Many Veterans Face a Double Threat: COVID-19 and Isolation

Joe McClain | July 27, 2020 | Sponsored Content
Veterans, additionally challenged by the pandemic, can realize therapeutic and rehabilitative benefits from crafting kits

We have long known that the elderly and those with comprised immune systems are especially vulnerable to coronavirus infection, and the statistics have borne that out. But in our urgency to respond to the virus, we may lose sight of the terrible toll isolation is taking. In a sense, the very act of protecting our most vulnerable exposes them to another unhealthy condition.

Their families understand this. For the most part, they speak with their loved ones on Zoom or Skype or arrange with them to wave from their window as their children or grandchildren wave back from the driveway or parking lot. Isolation is the price many of these people are paying to stay safe. No touching, no closeness, none of the human warmth that people in ill health need from families.

People who are isolated at home may enjoy their familiar surroundings and the care of a family member, but they may be denied visits with friends and grandchildren, and even simple outings that may once have been possible are now out of the question. No parks. No supermarket. No breakfast out on Saturday morning.

Many of these isolated Americans are veterans — from the Korean conflict to the Vietnam War to our more recent actions. They may suffer from the expected conditions of old age or from the horrible injuries of recent combat that strike down the young. Many suffer from traumatic brain injuries (TBIs), post-traumatic stress disorder (PTSD) or substance abuse. With the additional challenge of social isolation, finding ways to combat depression, anxiety and loneliness is critical.

Help Heal Veterans (Heal Vets), a nonprofit founded during the Vietnam War, has gone into overdrive in response, shipping more than 150,000 free craft kits since the beginning of the pandemic and creating a newly designed kit to help veterans make the masks they need to stay healthy and safe. It is a simple mission, built on the principle that not all medicine comes in a bottle, and the knowledge that a healthy spirit is essential to overall health.

Heal Vets distributes kits in craft categories like masks, leatherwork, models, woodwork, jewelry, paint-by-numbers, needlecrafts, poster art, scrapbooks and more. Crafting can provide therapeutic and rehabilitative benefits, including improving fine motor skills, cognitive functioning, memory and dexterity, and can help alleviate feelings of anger and the severity of negative behaviors triggered by PTSD and TBIs.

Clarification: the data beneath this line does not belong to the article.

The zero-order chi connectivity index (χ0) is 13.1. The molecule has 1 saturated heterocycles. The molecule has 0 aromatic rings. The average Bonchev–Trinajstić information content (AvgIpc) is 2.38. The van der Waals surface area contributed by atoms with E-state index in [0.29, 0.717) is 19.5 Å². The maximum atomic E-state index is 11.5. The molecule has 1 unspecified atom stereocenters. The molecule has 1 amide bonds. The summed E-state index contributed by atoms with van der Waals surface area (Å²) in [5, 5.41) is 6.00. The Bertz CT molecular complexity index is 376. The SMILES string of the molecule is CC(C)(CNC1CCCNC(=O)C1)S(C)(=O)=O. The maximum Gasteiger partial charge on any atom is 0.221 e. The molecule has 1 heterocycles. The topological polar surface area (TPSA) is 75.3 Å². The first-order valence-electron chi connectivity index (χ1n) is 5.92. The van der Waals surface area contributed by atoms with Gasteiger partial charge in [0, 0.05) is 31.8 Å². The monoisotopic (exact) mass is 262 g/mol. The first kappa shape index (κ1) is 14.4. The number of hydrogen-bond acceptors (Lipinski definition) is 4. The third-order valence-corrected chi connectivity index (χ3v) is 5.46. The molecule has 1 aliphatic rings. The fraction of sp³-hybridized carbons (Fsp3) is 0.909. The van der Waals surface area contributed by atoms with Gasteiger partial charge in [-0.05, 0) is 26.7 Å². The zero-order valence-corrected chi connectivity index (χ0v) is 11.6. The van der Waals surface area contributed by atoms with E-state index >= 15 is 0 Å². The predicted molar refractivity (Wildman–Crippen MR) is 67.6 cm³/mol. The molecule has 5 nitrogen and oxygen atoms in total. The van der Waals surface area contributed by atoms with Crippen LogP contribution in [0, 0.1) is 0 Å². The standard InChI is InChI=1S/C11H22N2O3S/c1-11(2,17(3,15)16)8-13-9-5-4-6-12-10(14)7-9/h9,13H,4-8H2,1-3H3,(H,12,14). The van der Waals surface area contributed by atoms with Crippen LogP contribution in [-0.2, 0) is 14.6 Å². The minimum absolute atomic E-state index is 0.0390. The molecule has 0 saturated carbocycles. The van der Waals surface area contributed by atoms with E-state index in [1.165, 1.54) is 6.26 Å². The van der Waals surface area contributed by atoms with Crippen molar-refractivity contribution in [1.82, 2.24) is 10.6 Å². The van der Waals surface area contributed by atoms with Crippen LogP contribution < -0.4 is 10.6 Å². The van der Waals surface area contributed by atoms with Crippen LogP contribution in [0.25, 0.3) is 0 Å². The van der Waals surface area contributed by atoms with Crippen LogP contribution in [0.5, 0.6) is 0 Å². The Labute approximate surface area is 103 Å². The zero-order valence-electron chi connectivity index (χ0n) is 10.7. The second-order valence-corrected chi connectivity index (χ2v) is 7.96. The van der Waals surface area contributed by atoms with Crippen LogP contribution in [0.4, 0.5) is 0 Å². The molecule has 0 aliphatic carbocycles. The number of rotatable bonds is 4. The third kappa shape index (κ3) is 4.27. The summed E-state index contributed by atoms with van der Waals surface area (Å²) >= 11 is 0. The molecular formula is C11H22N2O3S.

Being alone in a pandemic can be terrifying and deeply debilitating. Many of the nation’s veterans are considered high-risk and have been in lockdown for months. They receive no visits — not from friends, family or volunteers — and have limited interaction with staff.

We share the VA’s concern increasing numbers of veterans might experience suicidal thoughts  during this time of increased stress from isolation and financial uncertainty, so we are working closely with the VA Suicide Prevention Program to start including VA-produced suicide prevention awareness and education material with our kits.

With demands flooding in due to the COVID-19 pandemic, kits have been distributed to more than 90 Veterans Affairs (VA) medical centers around the country and a large number of military bases, state veteran homes and other locations where the need is great.

In a recent survey of vets, 94% of those polled who use Heal Vets craft kits said the kits helped them have a more positive outlook on life, and 98% said the kits took their mind off problems.

Anxiety, depression and other mental health challenges can reach serious levels during this quarantine period. Luckily, there are tangible ways to support isolated and sick veterans in their most significant time of need. Our craft kits are one way, and we are happy to provide this simple solution. But human contact is irreplaceable.

This is a time to remember veterans who still suffer from combat wounds or exposure to toxins, or who simply are experiencing the natural decline that comes with old age. We may not be able to touch them, but we can call or video chat. We can call their attention to things we know will make them smile. We can send an audio book. We can try to bring them into the world outside. We can let them know that we remember them and are waiting to embrace them again. That also helps vet heal. Sometimes, the simplest solutions are the most effective.